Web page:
Half a croissant, on a plate, with a sign in front of it saying '50c'
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Practice Pancake

Parctice makes perfect.
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Some people are good at flipping pancakes. Some are not so good, and end up with pancake on the stove top, the ceiling, the floor, themselves, and (in extreme cases) the dog.

One of the problems is if you have a pancake pan you're used to using, and then you get a nice new pan and have to get used to its different shape and inertia.

This is a job for the Practice Pancake; a thin disk of highly flexible yet strong silicone material which very closely matches the mechanical properties of a half-cooked pancake.

Simply spray your new pan with vegetable oil, drop in the Practice Pancake, and spend a happy half hour getting your flipping technique honed to perfection, before trying to make actual pancakes and wasting half the batter.

8th of 7, Mar 17 2003

or you could use this, of course http://www.halfbake...ied_20egg_20flipper
[po, Oct 21 2004]

He doesn't look like Nigella Lawson http://moniplex.com...main.php?picture=27
[angel, Oct 21 2004]

Posh Nosh http://www.bbc.co.uk/comedy/poshnosh/
Short comedy, parodying such celebrity chefs as Nigella - 'caressing' jelly etc [Jinbish, Oct 21 2004]

Sticky Mats https://uk-ssl.com/...h=21&products_id=28
Dycem place mats [oneoffdave, Dec 05 2004]

[link]






       Will it have the ideal characteristics of a real pancake - ie the ability to stick to the ceiling, but not the pan?
Jinbish, Mar 17 2003
  

       No - you need the self-turning pancake batter mix. It stays in the pan getting all nice and brown on one side then it suddenly goes "oo, ouch, too hot" and turns its elf over. The added bonus is that once both sides are cooked it crawls out of the pan on its own. Some kind of micro-thermocouple ought to do it.   

       (too many "out"s appeared in the original version.)
PeterSilly, Mar 17 2003
  

       Definite egg theme to the last few days.   

       PS, could you work on that elf-flipping technology? It could possibly be applied to bacon as well.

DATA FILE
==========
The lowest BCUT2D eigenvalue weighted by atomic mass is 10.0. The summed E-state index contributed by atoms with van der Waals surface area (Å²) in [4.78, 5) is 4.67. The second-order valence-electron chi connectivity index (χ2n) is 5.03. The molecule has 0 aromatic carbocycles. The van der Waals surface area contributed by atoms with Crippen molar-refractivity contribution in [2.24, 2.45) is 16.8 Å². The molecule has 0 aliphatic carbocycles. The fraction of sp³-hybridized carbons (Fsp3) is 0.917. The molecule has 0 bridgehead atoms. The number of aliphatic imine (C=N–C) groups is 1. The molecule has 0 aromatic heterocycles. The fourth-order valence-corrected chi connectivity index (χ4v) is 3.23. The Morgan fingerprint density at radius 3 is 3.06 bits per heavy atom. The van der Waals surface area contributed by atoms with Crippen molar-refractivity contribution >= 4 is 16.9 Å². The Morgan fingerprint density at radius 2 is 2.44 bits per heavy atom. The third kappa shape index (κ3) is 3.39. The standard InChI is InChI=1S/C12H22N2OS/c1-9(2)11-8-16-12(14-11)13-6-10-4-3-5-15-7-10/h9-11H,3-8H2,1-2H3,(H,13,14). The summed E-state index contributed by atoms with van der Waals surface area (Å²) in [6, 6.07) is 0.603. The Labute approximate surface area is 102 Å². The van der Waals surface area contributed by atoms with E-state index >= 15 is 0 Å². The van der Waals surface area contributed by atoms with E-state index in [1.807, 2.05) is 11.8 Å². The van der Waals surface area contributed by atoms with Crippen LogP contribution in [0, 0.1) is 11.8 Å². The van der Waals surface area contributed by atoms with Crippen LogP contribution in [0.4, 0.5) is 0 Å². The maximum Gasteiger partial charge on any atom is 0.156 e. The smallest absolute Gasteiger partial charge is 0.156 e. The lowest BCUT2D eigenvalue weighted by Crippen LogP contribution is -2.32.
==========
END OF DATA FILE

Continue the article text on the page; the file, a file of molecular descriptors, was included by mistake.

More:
egbert, Mar 17 2003
  

       linky.
po, Mar 17 2003
  

       After you've flipped out, it can be recycled as a practice frisbee.
FarmerJohn, Mar 17 2003
  

       "Spray" the pan with vegetable oil? Who do you think I am?
hippo, Mar 17 2003
  

       Nigella Lawson.
8th of 7, Mar 17 2003
  

       It had better come in nauseating colors, else one of the barely-conscious morning horde would accidently stuff pie-hole with it.
roby, Mar 17 2003
  

       Hmmm. It would probably be red on one side and green on the other, so you could tell if you'd flipped it correctly. I didn't intend for it to mimic a real pancake in any way, or look appetising.
8th of 7, Mar 17 2003
  

       Red and green would be no use. Aside from the usual colour-blindness objections, it might be mistaken for pizza.
egbert, Mar 17 2003
  

       There are circular slightly sticky pads usually used for holding plates in place, either for use at sea or for the disabled, that act a bit like pancakes when flipped. My school used them for pancake races on sports day instead of the real thing.
oneoffdave, Mar 17 2003
  

       Fair enough. Croissant on one side, fishbone on the other ?
8th of 7, Mar 17 2003
  

       //didn't intend for it to mimic a real pancake in any way, or look appetising.//
Local criteria for assessing edibility:
1. Is it warm?
2. Can I put syrup on it?
3. Will it fit in my mouth?

Fur is the most effective deterrent around here.
roby, Mar 17 2003
  

       She could always shave first.
FarmerJohn, Mar 17 2003
  

       [FJ] <SLAP>
8th of 7, Mar 17 2003
  

       Have you tried using a spatula? They're pretty easy to flip with a spatula.
snarfyguy, Mar 17 2003
  

       Yes, it can be done with a spatula, but that's not the point. I like to flip the pancake with a single, smooth fluid movement, but I need to practice with my new pan without wasting a lot of batter. I might prototype this by cutting a circle of thin carpet.
8th of 7, Mar 17 2003
  

       <Just a thought> This is for the British, wafer thin pancake stylee (isn't it?)- not the US inch-thick scone-like pancake </Just a thought>
Jinbish, Mar 17 2003
  

       British pancakes are thinner than American pancakes, but thicker than french pancakes ("craps").
8th of 7, Mar 17 2003
  

       <hitches braces> When I were young I used to flip a three egg omelette wi' onions, peppers, mushrooms and a quarter o' melted cheese. Until the day I tried it wi' a different pan. Never recovered me nerve, after that episode.<hitch..>   

       True.
egbert, Mar 17 2003
  

       In fact, yes I am Nigella Lawson. Well done.
hippo, Mar 17 2003
  

       Can I have my prize now ?   

       [egbert] Eggzactly. Same stove, same batter recipe - but new pan. Recipe for disaster (unless you're a dog. The dog loves half-cooked pancakes).
8th of 7, Mar 17 2003
  

       Perpetually half-baked! You could name it: "The Midway."
bristolz, Mar 17 2003
  

       Let me just *ease* it out of the cake tin and playfully , but wantonly, squirt a generous splash of sherry all over it, rubbing its moistened surface with my sensuous fingers.
hippo, Mar 17 2003
  

       (starting to sound like (linky))
Jinbish, Mar 17 2003
  
      
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